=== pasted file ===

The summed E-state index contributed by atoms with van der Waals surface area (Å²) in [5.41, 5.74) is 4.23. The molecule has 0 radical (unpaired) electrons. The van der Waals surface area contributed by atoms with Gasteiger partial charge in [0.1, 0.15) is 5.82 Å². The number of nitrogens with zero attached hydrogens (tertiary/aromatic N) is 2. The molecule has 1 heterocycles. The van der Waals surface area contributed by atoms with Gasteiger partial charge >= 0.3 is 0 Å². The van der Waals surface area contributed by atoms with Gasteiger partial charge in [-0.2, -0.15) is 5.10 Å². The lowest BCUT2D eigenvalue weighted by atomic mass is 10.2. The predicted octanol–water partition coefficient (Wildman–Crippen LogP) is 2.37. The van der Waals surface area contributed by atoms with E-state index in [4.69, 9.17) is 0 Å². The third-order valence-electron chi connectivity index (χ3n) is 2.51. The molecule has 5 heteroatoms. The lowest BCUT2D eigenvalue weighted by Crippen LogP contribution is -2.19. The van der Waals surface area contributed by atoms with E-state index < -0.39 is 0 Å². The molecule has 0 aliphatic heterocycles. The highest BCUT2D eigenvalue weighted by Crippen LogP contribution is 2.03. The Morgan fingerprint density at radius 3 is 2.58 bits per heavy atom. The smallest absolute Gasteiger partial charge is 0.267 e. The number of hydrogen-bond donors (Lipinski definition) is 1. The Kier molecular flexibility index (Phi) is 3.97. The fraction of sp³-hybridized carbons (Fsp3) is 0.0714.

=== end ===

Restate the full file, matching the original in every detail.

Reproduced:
The summed E-state index contributed by atoms with van der Waals surface area (Å²) in [5.41, 5.74) is 4.23. The molecule has 0 radical (unpaired) electrons. The van der Waals surface area contributed by atoms with Gasteiger partial charge in [0.1, 0.15) is 5.82 Å². The number of nitrogens with zero attached hydrogens (tertiary/aromatic N) is 2. The molecule has 1 heterocycles. The van der Waals surface area contributed by atoms with Gasteiger partial charge >= 0.3 is 0 Å². The van der Waals surface area contributed by atoms with Gasteiger partial charge in [-0.2, -0.15) is 5.10 Å². The lowest BCUT2D eigenvalue weighted by atomic mass is 10.2. The predicted octanol–water partition coefficient (Wildman–Crippen LogP) is 2.37. The van der Waals surface area contributed by atoms with E-state index in [4.69, 9.17) is 0 Å². The third-order valence-electron chi connectivity index (χ3n) is 2.51. The molecule has 5 heteroatoms. The lowest BCUT2D eigenvalue weighted by Crippen LogP contribution is -2.19. The van der Waals surface area contributed by atoms with E-state index < -0.39 is 0 Å². The molecule has 0 aliphatic heterocycles. The highest BCUT2D eigenvalue weighted by Crippen LogP contribution is 2.03. The Morgan fingerprint density at radius 3 is 2.58 bits per heavy atom. The smallest absolute Gasteiger partial charge is 0.267 e. The number of hydrogen-bond donors (Lipinski definition) is 1. The Kier molecular flexibility index (Phi) is 3.97. The fraction of sp³-hybridized carbons (Fsp3) is 0.0714.